By Kevin Thomas
Times Staff Writer
October 11, 2002
Director Jay Russell, who did such a winning job in bringing the late Willie Morris' "My Dog Skip" to the screen, does the same with Natalie Babbitt's heralded novel for young people, which has been deftly adapted by Jeffrey Lieber and James V. Hart. Bledel, best known for TV's "Gilmore Girls," plays Winnie Foster, a 15-year-old chafing at the restrictions placed on her by a formidable and proper mother (Irving). The year is 1914, and the setting is a Western wilderness outside the small town of Treegap. The Fosters are the rich aristocrats of the region and live in a fine Victorian mansion in a clearing next to the forest they own.
Despite its rural setting, the Foster home is surrounded by a formal wrought-iron fence as if it were in the heart of town. Headstrong Winnie feels increasingly imprisoned by that fence, and one day she moves beyond it to explore the surrounding woods; she soon encounters Jackson's Jesse Tuck.
The two are instantly taken with each other, but when Jesse's older brother Miles (Scott Bairstow) suddenly appears, he takes the story in an unexpected direction. There is every reason to suspect that Jesse, Miles and their parents (Spacek and Hurt) are moonshiners who want to keep their activities secret. "Tuck Everlasting" emerges as a meditation on the value of mortality and the paramount importance of pursuing a life well-lived. It is also a tremendously evocative film. It captures an America in transition, when a predominantly rural nation gave way to an increasingly urban society. The realization that the Tucks will find it increasingly hard to live in splendid isolation in an Eden on Earth is inescapable.
In re-creating this crucial time of transition in American life, production designer Tony Burrough and his team have done their homework. The Fosters still live in well-upholstered Victorian comfort, which was the case with many wealthy families at that time. Even though their home has been electrified, they have not given up their kerosene lamps because electricity was still unreliable, especially in rural areas. Similarly, when Spacek's Mae Tuck is seen making her way down Treegap's main street in her horse-drawn wagon, she encounters a goodly scattering of automobiles. Mae dresses in timeless farm-woman attire; the gowns designed by Carol Ramsey for Irving's regal Mrs. Foster could have come from Worth of Paris. James L. Carter's camera work brings a uniform glow to the film, a quality enhanced by William Ross' romantic score. Elisabeth Shue serves as the film's unseen narrator.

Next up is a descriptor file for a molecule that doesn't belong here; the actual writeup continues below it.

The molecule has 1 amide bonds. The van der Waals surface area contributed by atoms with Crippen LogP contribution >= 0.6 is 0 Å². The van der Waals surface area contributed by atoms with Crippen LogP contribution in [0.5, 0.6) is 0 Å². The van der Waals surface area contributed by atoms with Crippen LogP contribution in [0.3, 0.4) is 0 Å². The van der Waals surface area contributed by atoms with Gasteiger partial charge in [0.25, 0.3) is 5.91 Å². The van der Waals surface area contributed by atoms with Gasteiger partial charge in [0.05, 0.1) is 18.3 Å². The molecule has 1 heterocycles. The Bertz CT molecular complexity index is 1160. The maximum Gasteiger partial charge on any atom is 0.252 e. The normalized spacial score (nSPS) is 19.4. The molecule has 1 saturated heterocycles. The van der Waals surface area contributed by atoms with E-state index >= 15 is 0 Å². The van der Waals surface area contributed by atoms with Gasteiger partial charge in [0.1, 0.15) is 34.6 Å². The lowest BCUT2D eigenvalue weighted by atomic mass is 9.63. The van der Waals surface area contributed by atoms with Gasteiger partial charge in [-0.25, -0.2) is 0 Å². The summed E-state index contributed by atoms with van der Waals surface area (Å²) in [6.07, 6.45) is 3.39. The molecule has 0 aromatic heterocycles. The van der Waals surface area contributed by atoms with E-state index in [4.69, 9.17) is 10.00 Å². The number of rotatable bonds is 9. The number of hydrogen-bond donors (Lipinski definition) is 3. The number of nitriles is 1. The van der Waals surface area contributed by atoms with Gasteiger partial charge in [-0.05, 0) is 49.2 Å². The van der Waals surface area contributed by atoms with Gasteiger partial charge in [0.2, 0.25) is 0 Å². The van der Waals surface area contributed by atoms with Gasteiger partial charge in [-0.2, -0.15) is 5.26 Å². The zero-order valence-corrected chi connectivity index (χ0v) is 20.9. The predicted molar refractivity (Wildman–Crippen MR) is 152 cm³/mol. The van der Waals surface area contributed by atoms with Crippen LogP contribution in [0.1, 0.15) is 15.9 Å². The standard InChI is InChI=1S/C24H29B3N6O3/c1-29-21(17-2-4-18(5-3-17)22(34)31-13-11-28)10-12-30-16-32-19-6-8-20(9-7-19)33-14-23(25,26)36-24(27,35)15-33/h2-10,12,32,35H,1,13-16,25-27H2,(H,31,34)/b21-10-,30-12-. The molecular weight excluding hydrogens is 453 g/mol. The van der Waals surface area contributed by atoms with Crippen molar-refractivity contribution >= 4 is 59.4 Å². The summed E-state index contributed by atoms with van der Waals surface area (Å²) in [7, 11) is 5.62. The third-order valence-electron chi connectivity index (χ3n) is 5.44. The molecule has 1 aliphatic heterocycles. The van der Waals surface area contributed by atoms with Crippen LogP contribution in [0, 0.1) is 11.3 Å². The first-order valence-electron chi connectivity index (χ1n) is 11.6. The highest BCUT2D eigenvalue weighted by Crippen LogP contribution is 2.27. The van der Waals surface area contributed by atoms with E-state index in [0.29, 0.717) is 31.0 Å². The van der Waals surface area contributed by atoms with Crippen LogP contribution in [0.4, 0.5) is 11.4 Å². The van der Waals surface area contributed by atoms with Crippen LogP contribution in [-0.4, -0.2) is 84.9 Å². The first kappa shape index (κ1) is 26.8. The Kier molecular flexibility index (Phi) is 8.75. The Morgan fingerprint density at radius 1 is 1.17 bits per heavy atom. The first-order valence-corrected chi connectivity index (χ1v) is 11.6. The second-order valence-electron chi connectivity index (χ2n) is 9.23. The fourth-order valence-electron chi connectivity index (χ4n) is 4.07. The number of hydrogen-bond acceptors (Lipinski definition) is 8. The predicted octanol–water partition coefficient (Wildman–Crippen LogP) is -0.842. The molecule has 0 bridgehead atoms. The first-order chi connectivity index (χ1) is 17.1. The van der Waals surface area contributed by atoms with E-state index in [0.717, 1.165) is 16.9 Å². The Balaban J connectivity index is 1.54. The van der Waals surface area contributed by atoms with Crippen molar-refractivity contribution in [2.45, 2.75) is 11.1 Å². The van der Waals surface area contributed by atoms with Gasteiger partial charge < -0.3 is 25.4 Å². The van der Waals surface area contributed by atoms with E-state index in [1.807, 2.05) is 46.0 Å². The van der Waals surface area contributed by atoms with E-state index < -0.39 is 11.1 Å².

Spacek and Hurt, and Irving and Garber offer contrasting portraits of parental love, with Bairstow's troubled Miles emerging as the most complex figure among the younger generation. Kingsley, a mysterious stranger in a yellow suit, is an unsettling shrewd and insinuating presence.
As for Bledel, who displays the focus and intensity Reese Witherspoon radiated from the start, and Jackson, who is as relaxed and open as he is handsome, they couldn't ask for a better project than "Tuck Everlasting."
MPAA rating: PG, for some violence. Times guidelines. Themes of death and mortality.
Alexis Bledel...Winnie Foster
William Hurt...Angus Tuck
Sissy Spacek...Mae Tuck
Jonathan Jackson...Jesse Tuck
Scott Bairstow...Miles Tuck
Ben Kingsley...Man in the Yellow Suit
Amy Irving...Mrs. Foster
Victor Garber...Robert Foster
A Walt Disney Pictures presentation. Director Jay Russell. Producer Jane Startz, Marc Abraham. Executive producers Armyan Bernstein, Thomas A. Bliss, William Teitler, Deborah Forte, Max Wong. Screenplay Jeffrey Lieber and James V. Hart; based on the book by Natalie Babbitt. Cinematographer James L. Carter. Editor Jay Cassidy. Music William Ross. Costumes Carol Ramsey. Production designer Tony Burrough. Art director Ray Kluga. Set decorator Catherine D. Davis. Running time: 1 hour, 30 minutes.
In general release.
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